Jennifer Gray Opens Up On Nose Job That Made Her ‘Completely Invisible’

Jennifer Gray was not having the time of her life after her rhinoplasty.

In interviews published Monday, Gray – who is releasing her memoir “Out of the Corner” on May 3 – told The New York Timesand People about the two nose jobs she got after she starred in the 1987 smash hit “Dirty Dancing” and how they drastically changed her appearance.

“After Dirty Dancing, I was America’s sweetheart, which you would think would be the key to unlocking all my hopes and dreams,” Gray writes in her memoir, according to the Times. “But it did not go down that way.”

Jennifer Gray attends the premiere of

Jennifer Gray attends the premiere of “Dirty Dancing” in 1987. (Photo: Ron Galella, Ltd. via Getty Images)

In the memoir, Gray recalls that after “Dirty Dancing,” there were still not “a surplus of parts for actresses who looked like me.” She was apparently told that her nose was “a problem.”

“My so-called ‘problem’ wasn’t really a problem for me, but since it seemed to be a problem for other people, and it did not appear to be going away anytime soon, by default it became my problem,” she writes, according to the Times. “It was as plain as the nose on my face.”

Gray told People that she was “completely anti-rhinoplasty” and “resisted” the surgery most of her life.

“I really thought it meant surrendering to the enemy camp,” Gray said. “I just thought, ‘I’m good enough. I should not have to do this. ‘ That’s really what I felt. “I’m beautiful enough.”

Gray noted that her mother, actor Jo Wilder, had gotten the surgery, as did her father, Oscar-winning actor Joel Gray, and that the “Ferris Bueller’s Day Off” star sympathized with her parents’ reasons.

“I understand it was the 50s. I understand they were assimilating, ”Gray told People of her Jewish parents. “I understood that you had to change your name and you had to do certain things, and it was just normalized, right? … You can not be Jewish. You know, you can not look Jewish. You’re just trying to fit into whatever the group thinks. ”

Gray says her mom loved her but suggested she get a rhinoplasty for the sake of her acting career.

After consulting with her mother and three plastic surgeons, Gray underwent two surgeries to “fine-tune” her nose. The second surgery was meant to correct an irregularity caused by the first, but she said it left her nose “truncated” and “dwarfed,” according to the Times.

Gray during th 1999 ABC Network Summer TCA press tour. (Photo: Jim Smeal via Getty Images)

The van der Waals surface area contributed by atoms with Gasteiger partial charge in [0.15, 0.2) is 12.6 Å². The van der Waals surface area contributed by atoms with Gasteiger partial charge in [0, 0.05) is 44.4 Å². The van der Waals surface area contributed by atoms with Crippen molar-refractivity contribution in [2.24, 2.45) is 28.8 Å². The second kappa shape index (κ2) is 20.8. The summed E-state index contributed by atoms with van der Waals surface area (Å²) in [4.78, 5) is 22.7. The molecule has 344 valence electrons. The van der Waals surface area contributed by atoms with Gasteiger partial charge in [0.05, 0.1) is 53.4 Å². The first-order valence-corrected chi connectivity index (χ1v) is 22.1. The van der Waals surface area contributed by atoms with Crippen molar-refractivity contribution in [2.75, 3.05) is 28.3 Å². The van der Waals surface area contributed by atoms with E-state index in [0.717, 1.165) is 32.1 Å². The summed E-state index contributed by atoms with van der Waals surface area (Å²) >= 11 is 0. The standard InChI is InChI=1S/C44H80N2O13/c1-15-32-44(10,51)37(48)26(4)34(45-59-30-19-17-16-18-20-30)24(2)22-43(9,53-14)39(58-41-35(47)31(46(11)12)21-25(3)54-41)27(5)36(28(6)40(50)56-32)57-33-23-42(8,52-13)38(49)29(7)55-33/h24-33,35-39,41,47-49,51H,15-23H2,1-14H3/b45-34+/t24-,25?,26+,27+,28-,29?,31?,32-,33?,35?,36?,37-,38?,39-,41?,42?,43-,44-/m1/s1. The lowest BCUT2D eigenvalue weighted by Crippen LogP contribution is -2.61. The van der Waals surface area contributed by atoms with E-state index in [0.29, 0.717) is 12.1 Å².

Gray during th 1999 ABC Network Summer TCA press tour. (Photo: Jim Smeal via Getty Images)

Gray during th 1999 ABC Network Summer TCA press tour. (Photo: Jim Smeal via Getty Images)

Gray told People she knew she had made a mistake – she refers to it as “schnozzageddon” – when she ran into actor Michael Douglas at a premiere after her second surgery and he did not recognize her.

“That was the first time I had gone out in public. And it became the thing, the idea of ​​being completely invisible, from one day to the next. In the eyes of the world, I was no longer me. ”

Gray also recalled when an airline employee looked at her driver’s license, did not recognize her, but noted she had the same name as Jennifer Gray… the actor.

Gray attends the LA Dance Project Annual Gala in 2021. (Photo: Tommaso Boddi via Getty Images)

Gray attends the LA Dance Project Annual Gala in 2021. (Photo: Tommaso Boddi via Getty Images)

Gray attends the LA Dance Project Annual Gala in 2021. (Photo: Tommaso Boddi via Getty Images)

When Gray told the employee, “Actually, it is me, ”she said that the woman responded:“ I’ve seen ‘Dirty Dancing’ a dozen times. I know Jennifer Gray. And you are not her. ”

“Overnight I lose my identity and my career,” Gray wrote in her memoir, according to the Times.

But the actor – who is arguably as famous for her plastic surgery as her beloved role as Baby Houseman in “Dirty Dancing” – says she’s tired of others controlling her narrative and is ready to claim it for herself.

“That’s a new feeling,” she told People. “To take myself out of the corner – and to recognize that I have been putting myself there, through story, through narratives that were not giving me the best life. The story I was telling myself about how I got here was not a great story. And not entirely true. I had not seen the ways in which I’d made choices. ”

Read Grey’s full interviews at The New York Times and People.

This article originally appeared on HuffPost and has been updated.

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